This is a cross post from The Guardian Online by Steve Caplam.
I am a scientist and a citizen of the world. Born in the US, raised in Canada, trained in Israel and back again in the US. Now this is not a particularly unusual story. Even in Israel, as a graduate student, I encountered other graduate students, postdoctoral fellows and principal investigators from around the globe. In my own graduate lab in Israel, there was a Chinese-born woman who trained in the US and had been living and working as a senior investigator in Israel since the mid-1970s. Science is an international affair.
During the nine years that I’ve managed my own humble laboratory in Omaha, Nebraska, here in the heartland of the US, my lab has employed atheist Jews (yes, me), Chinese atheists and Christians, Hindus, Greek Orthodox and other denominations of Christians, Muslims and more – in all, people from over half a dozen countries and four different continents. To the best of my knowledge, there has never been anything but mutual respect for different cultures, religions, races etc in my lab.
I therefore feel compelled to comment on the attempts, largely based in the UK, to inflict a so-called “academic boycott” on universities in Israel. As a scientist, I like to get my facts straight, so that I can make proper interpretations and conclusions. In reading about the history of the word “boycott”, I learned that it is named after one Charles Boycott, a land agent in Ireland who managed an estate and evicted tenants who demanded a reduction in rent during a year with a poor harvest. The community then began to shun Mr Boycott, and thus the term was coined.
To the best of my knowledge, aside from the attempts to isolate and boycott Israeli academics in recent years, the only other academic boycott was initiated on South African academics in the 1960s.
Publicly, the idea to boycott Israeli academics was first put forth in 2002 in a letter to the Guardian initiated by two British academics:
Despite widespread international condemnation for its policy of violent repression against the Palestinian people in the Occupied Territories, the Israeli government appears impervious to moral appeals from world leaders. The major potential source of effective criticism, the United States, seems reluctant to act. However there are ways of exerting pressure from within Europe. Odd though it may appear, many national and European cultural and research institutions, including especially those funded from the EU and the European Science Foundation, regard Israel as a European state for the purposes of awarding grants and contracts. (No other Middle Eastern state is so regarded). Would it not therefore be timely if at both national and European level a moratorium was called upon any further such support unless and until Israel abide by UN resolutions and open serious peace negotiations with the Palestinians, along the lines proposed in many peace plans including most recently that sponsored by the Saudis and the Arab League.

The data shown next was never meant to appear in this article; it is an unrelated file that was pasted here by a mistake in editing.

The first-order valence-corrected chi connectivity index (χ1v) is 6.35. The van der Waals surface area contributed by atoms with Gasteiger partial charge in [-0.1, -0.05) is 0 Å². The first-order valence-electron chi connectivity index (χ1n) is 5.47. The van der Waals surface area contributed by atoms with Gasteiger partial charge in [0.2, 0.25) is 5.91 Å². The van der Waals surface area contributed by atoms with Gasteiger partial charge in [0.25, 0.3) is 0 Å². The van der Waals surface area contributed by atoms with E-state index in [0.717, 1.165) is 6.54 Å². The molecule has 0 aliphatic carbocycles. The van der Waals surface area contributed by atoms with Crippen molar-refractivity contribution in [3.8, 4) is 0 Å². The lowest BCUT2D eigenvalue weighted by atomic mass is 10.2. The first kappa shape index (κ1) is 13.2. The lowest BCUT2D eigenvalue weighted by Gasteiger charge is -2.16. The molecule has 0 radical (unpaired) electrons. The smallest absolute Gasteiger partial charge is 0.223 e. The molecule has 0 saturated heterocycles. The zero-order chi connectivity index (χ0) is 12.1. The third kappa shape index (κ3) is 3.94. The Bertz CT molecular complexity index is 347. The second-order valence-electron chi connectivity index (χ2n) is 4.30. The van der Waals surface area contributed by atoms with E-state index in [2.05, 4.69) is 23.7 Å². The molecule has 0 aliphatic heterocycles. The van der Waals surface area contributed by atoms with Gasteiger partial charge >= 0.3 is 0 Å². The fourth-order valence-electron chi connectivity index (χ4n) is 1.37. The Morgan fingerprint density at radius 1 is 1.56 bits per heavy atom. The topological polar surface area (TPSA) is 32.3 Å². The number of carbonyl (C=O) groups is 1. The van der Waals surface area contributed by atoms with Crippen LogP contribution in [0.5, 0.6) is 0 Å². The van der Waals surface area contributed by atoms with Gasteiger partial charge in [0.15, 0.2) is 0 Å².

So why is this wrong, hypocritical, and completely contrary to the stated purpose?
Far be it from me, a long-time proponent of peace and compromise in the Middle East, to be satisfied with the current 2012 Israeli government. As an admirer of the late Israeli prime minister Itzhak Rabin – who so courageously fought for the Oslo accords and a solution to the Israeli-Palestinian conflict – I mourned his assassination but continued to believe that a peaceful outcome was near.
Many Israelis were justifiably horrified when Palestinian leader and Palestine Liberation Organization (PLO) chairman Yasser Arafat was awarded the Nobel Peace Prize together with Rabin on the White House lawn. Despite my own misgivings – seeing Arafat, a terrorist who took pride in acts of murder on women, children and civilians being awarded a prize for peace – I nevertheless thought that the intention was good. Would a Nobel Prize winner ever abandon his newly found prestige and return to use terror as a weapon? No, I thought – but I was wrong.